Adventurous 11-year-old Quebecer plans to sail and bike from Mont-Tremblant to Taddousac

·2 min read
Koko Lee, 11, is an avid cyclist and sailor on a mission to honour the spirit of the whale that died in Montreal last year. (Photo by Jean-Marie Savard - image credit)
Koko Lee, 11, is an avid cyclist and sailor on a mission to honour the spirit of the whale that died in Montreal last year. (Photo by Jean-Marie Savard - image credit)

An 11-year-old Quebec girl who lives in the Laurentians is preparing for a more than 620-kilometre trip cycling and sailing from Mont-Tremblant to Taddousac.

Koko Lee told CBC's Breakaway that she was inspired to do this because of the humpback whale that died in the port of Montreal in the spring of 2020.

"The whale that came all the way to Montreal, I wanted to bring her home because she died in a place that wasn't her home. She didn't get to see her mom or get to die close to her. So I wanted to bring her spirit her back home so she could at least see her mom in heaven," said Koko.

The journey won't be an easy one, but Koko remains undaunted by the project she's taken on.

Submitted by Chia-Ying Ko
Submitted by Chia-Ying Ko

"I'm going to be biking from my home in Lac Mercier all the way to Montreal (150 km). Then from Montreal, I'm going to sail all the way to Quebec City (250 km), and then I'm going to bike all the way to Tadoussac (220 km) and bring her home like that," she said.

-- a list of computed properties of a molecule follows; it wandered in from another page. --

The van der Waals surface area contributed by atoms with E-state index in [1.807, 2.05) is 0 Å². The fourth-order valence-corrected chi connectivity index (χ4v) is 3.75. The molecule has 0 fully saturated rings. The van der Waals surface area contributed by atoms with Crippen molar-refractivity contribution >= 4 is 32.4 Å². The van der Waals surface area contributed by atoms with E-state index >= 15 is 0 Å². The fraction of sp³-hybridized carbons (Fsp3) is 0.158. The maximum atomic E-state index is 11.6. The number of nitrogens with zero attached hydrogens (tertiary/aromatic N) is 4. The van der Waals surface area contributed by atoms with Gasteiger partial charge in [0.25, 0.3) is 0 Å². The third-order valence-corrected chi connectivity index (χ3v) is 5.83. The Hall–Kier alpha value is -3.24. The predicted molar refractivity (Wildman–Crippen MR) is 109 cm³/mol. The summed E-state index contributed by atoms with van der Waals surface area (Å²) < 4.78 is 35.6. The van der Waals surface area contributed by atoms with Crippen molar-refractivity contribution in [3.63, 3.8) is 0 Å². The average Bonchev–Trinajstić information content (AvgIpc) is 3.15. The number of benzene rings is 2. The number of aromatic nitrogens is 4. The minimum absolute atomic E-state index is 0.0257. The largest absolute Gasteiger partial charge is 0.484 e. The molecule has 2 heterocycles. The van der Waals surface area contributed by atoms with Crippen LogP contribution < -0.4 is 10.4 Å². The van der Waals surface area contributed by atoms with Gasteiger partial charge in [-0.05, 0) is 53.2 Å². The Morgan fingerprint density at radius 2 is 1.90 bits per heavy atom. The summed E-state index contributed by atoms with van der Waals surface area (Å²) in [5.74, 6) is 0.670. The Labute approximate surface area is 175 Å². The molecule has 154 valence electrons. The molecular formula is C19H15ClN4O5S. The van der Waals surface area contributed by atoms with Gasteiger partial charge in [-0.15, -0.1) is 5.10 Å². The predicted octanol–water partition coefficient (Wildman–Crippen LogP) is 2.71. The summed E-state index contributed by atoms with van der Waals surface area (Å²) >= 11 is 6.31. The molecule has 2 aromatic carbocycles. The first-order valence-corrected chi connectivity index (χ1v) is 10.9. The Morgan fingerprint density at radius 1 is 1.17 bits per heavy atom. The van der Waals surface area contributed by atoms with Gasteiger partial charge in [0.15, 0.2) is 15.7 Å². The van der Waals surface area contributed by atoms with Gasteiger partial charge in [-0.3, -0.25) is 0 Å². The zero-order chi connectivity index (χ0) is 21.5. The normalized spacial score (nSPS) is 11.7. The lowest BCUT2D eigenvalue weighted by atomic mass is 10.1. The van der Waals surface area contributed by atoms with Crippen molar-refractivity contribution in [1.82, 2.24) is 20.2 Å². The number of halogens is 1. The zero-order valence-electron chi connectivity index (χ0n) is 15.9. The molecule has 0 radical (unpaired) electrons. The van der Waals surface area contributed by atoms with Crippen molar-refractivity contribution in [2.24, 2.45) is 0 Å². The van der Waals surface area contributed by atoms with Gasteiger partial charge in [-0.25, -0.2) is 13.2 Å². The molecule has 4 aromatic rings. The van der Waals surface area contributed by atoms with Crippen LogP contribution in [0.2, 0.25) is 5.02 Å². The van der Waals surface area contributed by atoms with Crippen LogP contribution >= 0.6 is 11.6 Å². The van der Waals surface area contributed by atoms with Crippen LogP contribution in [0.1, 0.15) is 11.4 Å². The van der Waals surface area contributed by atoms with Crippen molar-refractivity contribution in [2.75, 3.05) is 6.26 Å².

"It is a challenge, but I don't think it's going to be so difficult as if you were crossing around the world on the ocean."

All of Koko's family, including her two younger brothers, are on board with her project.

Raymond, 9, and Unnick, 6, have been learning how to help their sister launch her Optimist dinghy and secure it at the dock.

Submitted by Chia-Ying Ko
Submitted by Chia-Ying Ko

While she sails in the one-person craft, her father will accompany her in a kayak and the two will stay in touch via walkie-talkie. They plan to stay close to shore the whole time to avoid running into any trouble.

During the cycling portion of her trip, her parents will take turns riding with Koko and the family will be camping in the car during the trip.

Koko said she felt it was important that she not create any carbon emissions during her journey.

"I don't want any pollution to come into this project," she said.

Submitted by Chia-Ying Ko
Submitted by Chia-Ying Ko

Koko first learned to sail in 2017, while attending a sailing camp in Montreal.

Chia-Ying Ko, Koko's mother, told CBC that her daughter has always been ambitious.

"With Koko, she likes to overcome her difficulties," said Chia-Ying.

"We like our kids to take up challenge, to challenge themselves from what they think is crazy or not possible," she added. "Through the process they grow a lot, they mature a lot."

Submitted by Chia-Ying Ko
Submitted by Chia-Ying Ko

While she admires her child's fearless approach, Chia-Ying says they'll be putting safety first, adapting to weather and keeping a flexible timeline.

"It's not a challenge that we want to set a world record or something. We want to peacefully bring the spirit of the whale home."

LISTEN | Koko Lee and her mother describe the project and its inspiration:

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